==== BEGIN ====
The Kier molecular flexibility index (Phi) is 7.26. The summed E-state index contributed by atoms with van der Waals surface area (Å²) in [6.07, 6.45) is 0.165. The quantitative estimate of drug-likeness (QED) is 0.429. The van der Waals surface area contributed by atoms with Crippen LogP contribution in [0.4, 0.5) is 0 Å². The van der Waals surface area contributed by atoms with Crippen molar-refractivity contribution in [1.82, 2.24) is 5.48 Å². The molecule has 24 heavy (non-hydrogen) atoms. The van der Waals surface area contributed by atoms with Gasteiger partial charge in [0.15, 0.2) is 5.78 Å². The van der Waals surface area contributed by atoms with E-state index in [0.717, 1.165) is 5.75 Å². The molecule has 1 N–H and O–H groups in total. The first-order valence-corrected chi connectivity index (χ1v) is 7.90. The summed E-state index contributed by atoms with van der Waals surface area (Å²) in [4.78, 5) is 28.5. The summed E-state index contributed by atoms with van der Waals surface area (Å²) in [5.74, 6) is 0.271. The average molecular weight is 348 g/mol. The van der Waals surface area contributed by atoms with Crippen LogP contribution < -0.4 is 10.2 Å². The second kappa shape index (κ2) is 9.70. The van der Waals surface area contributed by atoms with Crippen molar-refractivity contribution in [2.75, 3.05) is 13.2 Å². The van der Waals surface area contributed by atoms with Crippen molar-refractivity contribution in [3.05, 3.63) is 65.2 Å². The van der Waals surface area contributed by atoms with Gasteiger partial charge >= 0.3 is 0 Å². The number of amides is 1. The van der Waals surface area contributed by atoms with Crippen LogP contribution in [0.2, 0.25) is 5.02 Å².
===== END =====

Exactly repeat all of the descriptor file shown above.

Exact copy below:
The Kier molecular flexibility index (Phi) is 7.26. The summed E-state index contributed by atoms with van der Waals surface area (Å²) in [6.07, 6.45) is 0.165. The quantitative estimate of drug-likeness (QED) is 0.429. The van der Waals surface area contributed by atoms with Crippen LogP contribution in [0.4, 0.5) is 0 Å². The van der Waals surface area contributed by atoms with Crippen molar-refractivity contribution in [1.82, 2.24) is 5.48 Å². The molecule has 24 heavy (non-hydrogen) atoms. The van der Waals surface area contributed by atoms with Gasteiger partial charge in [0.15, 0.2) is 5.78 Å². The van der Waals surface area contributed by atoms with E-state index in [0.717, 1.165) is 5.75 Å². The molecule has 1 N–H and O–H groups in total. The first-order valence-corrected chi connectivity index (χ1v) is 7.90. The summed E-state index contributed by atoms with van der Waals surface area (Å²) in [4.78, 5) is 28.5. The summed E-state index contributed by atoms with van der Waals surface area (Å²) in [5.74, 6) is 0.271. The average molecular weight is 348 g/mol. The van der Waals surface area contributed by atoms with Crippen LogP contribution < -0.4 is 10.2 Å². The second kappa shape index (κ2) is 9.70. The van der Waals surface area contributed by atoms with Crippen molar-refractivity contribution in [2.75, 3.05) is 13.2 Å². The van der Waals surface area contributed by atoms with Crippen molar-refractivity contribution in [3.05, 3.63) is 65.2 Å². The van der Waals surface area contributed by atoms with Gasteiger partial charge >= 0.3 is 0 Å². The number of amides is 1. The van der Waals surface area contributed by atoms with Crippen LogP contribution in [0.2, 0.25) is 5.02 Å².